The Carrot Blog

Remember print media? It's not doing so well, at least not by traditional measures. Of time spent with all types of media, people only spend 5% with print. Digital, mobile and social are all competing for and capturing the scarce resource that is known as attention. With it follows advertiser interest and dollars.

Print is dead.

Sort of.

Despite general loss of hope for print media, there are several categories that are growing. There are signs of life.

Weekend Editions, such as The New York Times Magazine, are experiencing an uptick in circulation. The California Sunday, its West Coast cousin, just launched to great fanfare. Print On Demand, which includes services like Blurb and Artifact Uprising, is seeing an increase in new titles published. Bookazines are defying long-established definitions of "book" and "magazine" to result in sales growth. Monocle Magazine is leading the way. Yet even outside of these categories are other examples. Vogue China is expanding, thanks to a booming luxury market. JCPenney, Bonobos and J.Crew are doubling down on print catalogs as those that receive them spend more online, and the list goes on and on.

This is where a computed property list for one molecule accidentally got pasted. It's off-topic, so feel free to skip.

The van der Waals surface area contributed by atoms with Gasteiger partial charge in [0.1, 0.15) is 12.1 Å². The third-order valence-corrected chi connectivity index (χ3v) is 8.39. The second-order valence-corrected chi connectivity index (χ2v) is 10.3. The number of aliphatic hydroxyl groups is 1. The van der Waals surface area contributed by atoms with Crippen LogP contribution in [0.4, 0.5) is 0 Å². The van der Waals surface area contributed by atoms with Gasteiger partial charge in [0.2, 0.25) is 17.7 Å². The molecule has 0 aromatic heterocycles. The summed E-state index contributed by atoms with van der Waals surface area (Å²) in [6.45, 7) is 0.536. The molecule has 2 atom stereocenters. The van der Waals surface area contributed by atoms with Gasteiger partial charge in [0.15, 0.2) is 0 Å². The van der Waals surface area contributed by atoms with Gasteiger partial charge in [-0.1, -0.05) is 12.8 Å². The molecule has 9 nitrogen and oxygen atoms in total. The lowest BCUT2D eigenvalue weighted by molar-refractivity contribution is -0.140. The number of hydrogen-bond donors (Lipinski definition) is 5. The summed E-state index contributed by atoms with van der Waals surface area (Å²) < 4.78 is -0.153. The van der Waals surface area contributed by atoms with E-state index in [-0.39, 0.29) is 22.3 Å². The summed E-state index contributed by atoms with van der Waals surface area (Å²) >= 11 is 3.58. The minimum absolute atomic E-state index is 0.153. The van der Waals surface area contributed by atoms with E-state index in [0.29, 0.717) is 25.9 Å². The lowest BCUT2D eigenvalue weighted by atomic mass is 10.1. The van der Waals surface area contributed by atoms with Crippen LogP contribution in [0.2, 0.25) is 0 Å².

So what exactly is happening here? The print business, as it once was, is dead, but the medium itself is alive and well. It's finding itself. It's confronting its weaknesses, things like physical wear and tear and costly distribution, and turning them into strengths. As it turns out, these very limitations are what make print special.

To continue reading about print's new role and Carrot's thoughts on brands can take advantage, click here.